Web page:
Figure 2. Conjunction of Venus (Ve) and Jupiter (Ju) seen as one. The Sun, the transparent circle running on the ecliptic, is in Leo in August, and also you can see Mercury (Me) in the distance (smaller size) in its first of two retrograde motions near Leo. Mercury's second retrograde motion occurred one year later.Figure 3. Conjunction of Venus with Mercury. Mercury is coming from its first retrograde motion near Leo. Mercury here is represented with a bigger (closer) size compared with Figure 2. The Sun now is in Virgo. Mercury appears below Venus. Jupiter is still approaching Regulus.
Figure 4. This picture shows that Mercury and Venus were actually running together for at least nine days. On the ninth day Venus is below Mercury and both were in a second conjunction. Jupiter is closer to Regulus.
Figure 5. First conjunction of Jupiter with Regulus in the constellation Leo. Jupiter eclipsed (ekleipsei, see Figure 1) Regulus. At the upper left we can see the name of a constellation related to Virgo, now called Coma Berenices, but that in old times was called “Comah” in Hebrew, “The desired of the nations”, which was represented as a mother with a child in her lap. Here, the child’s name represents Jesus Christ. At the bottom right we can see the name of a constellation called Hydra, which represents Satan as the old serpent, which has its head smashed by the feet of Leo.Figure 6. The full moon (phase 1) is here represented by the transparent circle slightly over the ecliptic, and is covering (ekleipsei, Figure 1) Regulus. Jupiter is seen ascending in retrograde motion, to be in conjunction with Regulus for the second time (of three).
Figure 7. Second conjunction of Jupiter with Regulus in Leo. Jupiter is at the midst of its retrograde motion.
Figure 8. Third conjunction of Jupiter with Regulus. The retrograde motion has been completed and now Jupiter is going to continue its path. The decreasing moon can be seen below Regulus.
Figure 9. Second conjunction of Jupiter with Venus in Leo, after the triple conjunction of Jupiter with Regulus in Jupiter’s retrograde motion.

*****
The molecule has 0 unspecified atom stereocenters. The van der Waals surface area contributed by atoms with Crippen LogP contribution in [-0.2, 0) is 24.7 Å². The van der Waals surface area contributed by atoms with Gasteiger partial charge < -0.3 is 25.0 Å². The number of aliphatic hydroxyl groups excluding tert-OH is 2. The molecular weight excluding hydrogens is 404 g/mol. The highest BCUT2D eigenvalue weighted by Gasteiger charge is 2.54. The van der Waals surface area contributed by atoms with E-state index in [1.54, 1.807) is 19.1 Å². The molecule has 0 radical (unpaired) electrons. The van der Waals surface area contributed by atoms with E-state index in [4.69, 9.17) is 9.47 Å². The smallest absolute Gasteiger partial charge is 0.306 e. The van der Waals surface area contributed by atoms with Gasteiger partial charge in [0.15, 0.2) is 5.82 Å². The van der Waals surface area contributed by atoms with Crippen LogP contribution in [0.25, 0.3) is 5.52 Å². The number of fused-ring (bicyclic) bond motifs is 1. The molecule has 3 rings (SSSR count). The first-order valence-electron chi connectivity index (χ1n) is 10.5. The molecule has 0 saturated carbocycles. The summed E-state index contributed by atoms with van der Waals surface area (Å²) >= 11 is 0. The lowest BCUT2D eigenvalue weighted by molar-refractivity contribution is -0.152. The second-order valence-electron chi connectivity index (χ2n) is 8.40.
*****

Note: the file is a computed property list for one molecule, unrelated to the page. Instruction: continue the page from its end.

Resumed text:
Figure 10. The meeting of planets in Leo: Jupiter, Mars (Ma), Mercury (which is the last one at the right), and Venus (at the bottom). The Sun is also in Leo in August, as in the Figure 2. The Sun is the transparent circle on the ecliptic. Mercury is coming from its second retrograde motion in Leo, having had three conjunctions with Regulus, as Jupiter had before. Venus, as seen here at the bottom, is also in the midst of its retrograde motion (as "to meet" with the other planets).
Figure 13. The constellation of Virgo with the Sun clothing “her” and the moon at “her” feet, with its brightest star Tsemach (in Hebrew), Al Zimach (in Arab) or Spica (in Latin) on the horizon at the moment of Jesus Christ’s birth, as has been revealed in the book of Revelation 12:1. That day was the day of 1 Tishri, the beginning of a new year for the Hebrews (Rosh-Hashanah), a day of trumpets.
The birth of Jesus Christ.
A Hero For The Ages
September 11, 3 B.C. - The great sign in heaven.
Quirinius and Luke 2:2. (to be removed on October 26, 2009 with all other Geocities links)
"Star of Wonder, Star of Night" An Astronomer Looks at the Star of Bethlehem. By Craig Chester. Minnesota Christian Chronicle Dec.23,1993.
The Star of Bethlehem, by the Griffith Observatory, presented on the MSNBC Mysteries of the Universe series. By ASK (Associates for Scriptural Knowledge), plus the book: "The Star that Astonished the World", by Ernest L. Martin.
Bullinger, E. W. “The Companion Bible”, 1922, appendix 12 “The Stars Also” (Gen. 1:16).
Bullinger, E. W. “The Witness of the Stars”, 1981, Kregel, 204 p.
The Constellations and Their Intelligent Design
In Spanish: "Aspectos Astronómicos Relacionados con el Nacimiento de Jesucristo", Fernando Castro Chávez. Related YouTube video: http://www.youtube.com/watch?v=AnCaEqUr1m0
In Spanish (Word Doc): "Algunos Datos Sobre El Nacimiento De Jesucristo", Dr. R. Cruz Mireles.
In Spanish (Word Doc): "El Nacimiento del Señor Jesucristo", Ps. Lourdes Rosillo Ricardo.
Kitab suwar al-kawakib or "Book of the constellations of the fixed stars" [translation from Greek into Arabic of Ptolemy's "Almagest" (a work on the 48 constellations )], by al-Sufi (‘Abd al-Rahman ibn ‘Umar al-Sufi), 964 A.D. [Examples of drawings representing Jesus Christ: Ophiuchus, pags. 121-122; Aries, pags. 165-166; Leo, pags. 203-204.]
Plus its Service pack 1: